Training the online video journalists of tomorrow…

image courtesy of NCTJ website

 

By Chris Creegan

The National Council for the Training of Journalists (NCTJ) is about to finish the first year in which it offers an online video journalism module as part of its diploma.

This option, entitled Videojournalism for Online, will allow budding journalists to gain the skills necessary for producing short and focussed video reports specifically for the internet.

Within the new course there are four separate study units – equipment and techniques, videojournalism and news gathering, interviewing and regulation and compliance. Interestingly, the module emphasises that it will train students to “industry standards” – a poignant symbol of how integral online video has become to mainstream news media.

The 60-hour programme of study will teach students how to put packages together specifically for news websites, and it also includes a two hour video-editing examination towards the end of the course.

So far, five centres offer this course, and the first set of exams was completed in January. Lyn Jones, head of qualifications at the NCTJ, says: “The NCTJ introduced this skills-based option for trainee journalists as part of the Diploma in Journalism to compliment the core mandatory skills that all journalists need. Journalists in all sectors of the media are required to report stories online and using video as a platform gives trainees an additional string to their bow when seeking employment.”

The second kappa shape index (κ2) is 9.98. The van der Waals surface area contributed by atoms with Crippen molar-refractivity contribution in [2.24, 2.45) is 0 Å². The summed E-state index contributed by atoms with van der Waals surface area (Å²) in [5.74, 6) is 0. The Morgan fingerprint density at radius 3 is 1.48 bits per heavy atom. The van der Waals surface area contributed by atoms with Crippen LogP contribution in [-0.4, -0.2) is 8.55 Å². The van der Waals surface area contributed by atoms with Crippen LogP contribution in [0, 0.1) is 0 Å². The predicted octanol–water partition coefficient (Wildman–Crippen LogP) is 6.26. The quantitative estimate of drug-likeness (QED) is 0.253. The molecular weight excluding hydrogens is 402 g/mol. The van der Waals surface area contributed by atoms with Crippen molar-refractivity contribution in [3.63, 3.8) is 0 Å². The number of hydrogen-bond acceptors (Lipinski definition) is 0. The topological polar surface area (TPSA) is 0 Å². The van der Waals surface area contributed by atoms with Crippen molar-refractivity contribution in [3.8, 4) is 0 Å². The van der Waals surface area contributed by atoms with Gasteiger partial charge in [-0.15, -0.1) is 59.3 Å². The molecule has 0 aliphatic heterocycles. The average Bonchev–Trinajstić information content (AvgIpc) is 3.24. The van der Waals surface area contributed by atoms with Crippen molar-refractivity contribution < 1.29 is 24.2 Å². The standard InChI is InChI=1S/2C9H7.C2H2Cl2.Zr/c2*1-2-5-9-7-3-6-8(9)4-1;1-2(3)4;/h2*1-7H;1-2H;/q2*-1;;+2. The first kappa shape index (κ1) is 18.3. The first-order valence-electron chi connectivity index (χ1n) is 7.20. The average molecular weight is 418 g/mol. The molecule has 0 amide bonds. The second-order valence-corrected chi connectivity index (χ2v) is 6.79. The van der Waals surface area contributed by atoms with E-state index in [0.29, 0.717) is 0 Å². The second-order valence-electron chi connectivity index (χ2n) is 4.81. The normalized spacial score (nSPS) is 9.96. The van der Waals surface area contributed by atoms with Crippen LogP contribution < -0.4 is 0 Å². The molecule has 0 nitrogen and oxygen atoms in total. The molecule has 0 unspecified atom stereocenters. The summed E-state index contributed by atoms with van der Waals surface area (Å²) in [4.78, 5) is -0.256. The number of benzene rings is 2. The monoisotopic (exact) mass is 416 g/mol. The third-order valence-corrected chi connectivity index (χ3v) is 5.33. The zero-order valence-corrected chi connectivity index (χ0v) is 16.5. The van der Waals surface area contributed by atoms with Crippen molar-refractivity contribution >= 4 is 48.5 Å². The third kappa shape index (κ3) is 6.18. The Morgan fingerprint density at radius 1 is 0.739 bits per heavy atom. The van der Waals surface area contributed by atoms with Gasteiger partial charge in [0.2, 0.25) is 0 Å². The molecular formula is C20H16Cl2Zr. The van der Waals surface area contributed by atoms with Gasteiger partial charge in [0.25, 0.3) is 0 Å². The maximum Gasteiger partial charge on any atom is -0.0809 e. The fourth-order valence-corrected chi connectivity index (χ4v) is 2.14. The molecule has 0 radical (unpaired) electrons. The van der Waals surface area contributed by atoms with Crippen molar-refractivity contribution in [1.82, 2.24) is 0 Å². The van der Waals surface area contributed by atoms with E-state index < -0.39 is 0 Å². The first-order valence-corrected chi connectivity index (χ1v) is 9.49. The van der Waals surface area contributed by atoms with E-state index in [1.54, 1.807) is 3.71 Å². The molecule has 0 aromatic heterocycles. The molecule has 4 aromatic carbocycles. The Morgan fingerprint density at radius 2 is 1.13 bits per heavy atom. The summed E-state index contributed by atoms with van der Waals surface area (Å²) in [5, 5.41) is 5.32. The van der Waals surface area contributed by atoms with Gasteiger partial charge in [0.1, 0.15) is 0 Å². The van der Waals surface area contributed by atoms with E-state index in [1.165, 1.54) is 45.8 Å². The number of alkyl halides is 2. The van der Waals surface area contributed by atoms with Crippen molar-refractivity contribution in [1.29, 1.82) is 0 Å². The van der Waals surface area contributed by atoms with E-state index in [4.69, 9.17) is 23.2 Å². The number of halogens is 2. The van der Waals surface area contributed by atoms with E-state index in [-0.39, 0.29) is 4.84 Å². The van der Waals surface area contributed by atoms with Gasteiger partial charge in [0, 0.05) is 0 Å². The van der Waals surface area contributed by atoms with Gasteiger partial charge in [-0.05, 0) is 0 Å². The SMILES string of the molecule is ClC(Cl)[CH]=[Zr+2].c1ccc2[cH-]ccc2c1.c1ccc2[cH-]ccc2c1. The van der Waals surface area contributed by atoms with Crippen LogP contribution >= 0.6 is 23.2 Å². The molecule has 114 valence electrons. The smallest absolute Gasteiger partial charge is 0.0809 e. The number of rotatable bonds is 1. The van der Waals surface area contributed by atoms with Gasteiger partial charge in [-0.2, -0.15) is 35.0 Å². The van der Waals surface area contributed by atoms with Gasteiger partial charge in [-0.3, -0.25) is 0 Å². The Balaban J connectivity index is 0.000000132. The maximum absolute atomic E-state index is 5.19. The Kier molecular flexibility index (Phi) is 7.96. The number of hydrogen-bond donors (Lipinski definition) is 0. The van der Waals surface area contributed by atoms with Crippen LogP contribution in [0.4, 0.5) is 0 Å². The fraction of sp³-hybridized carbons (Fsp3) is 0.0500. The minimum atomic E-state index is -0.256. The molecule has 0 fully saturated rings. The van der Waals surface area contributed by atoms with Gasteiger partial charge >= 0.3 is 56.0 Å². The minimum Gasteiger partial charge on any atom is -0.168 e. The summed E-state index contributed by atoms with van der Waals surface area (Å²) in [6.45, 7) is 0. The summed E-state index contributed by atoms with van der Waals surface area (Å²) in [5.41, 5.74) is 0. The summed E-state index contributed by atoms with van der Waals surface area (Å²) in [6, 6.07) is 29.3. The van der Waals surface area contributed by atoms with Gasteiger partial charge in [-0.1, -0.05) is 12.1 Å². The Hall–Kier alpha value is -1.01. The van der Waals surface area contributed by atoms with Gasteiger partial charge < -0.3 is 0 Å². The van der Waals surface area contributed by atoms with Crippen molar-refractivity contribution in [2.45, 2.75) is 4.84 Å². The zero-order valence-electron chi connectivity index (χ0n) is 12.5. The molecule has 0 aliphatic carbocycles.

Lloyd Bracey is the NCTJ’s chief examiner for video and online journalism and, speaking earlier in the academic year, explained the significance of the new module:  “The videojournalism module is a long-awaited and much needed addition to the core skills suite, aimed at the increasing expectations of news organisations not traditionally associated with audio-video content to generate online content.

“It takes the trainee through basic elements of gathering material for online use – bearing in mind the wide range of ways in which such material is likely to appear – from simple clips to fully packaged reports. It’s been a challenging syllabus to design to strike the balance between necessary skills and advanced skills, but the resulting 60 hours of study will provide trainee journalists with the knowledge they need both to produce useful material and to inform their future career choices.”

Whilst it is still too early to analyse the success of this modules’ first year, the NCTJ’s head of examinations, Joanne Atkinson says that there are hopes to roll the module out to more accredited centres across the country by next September.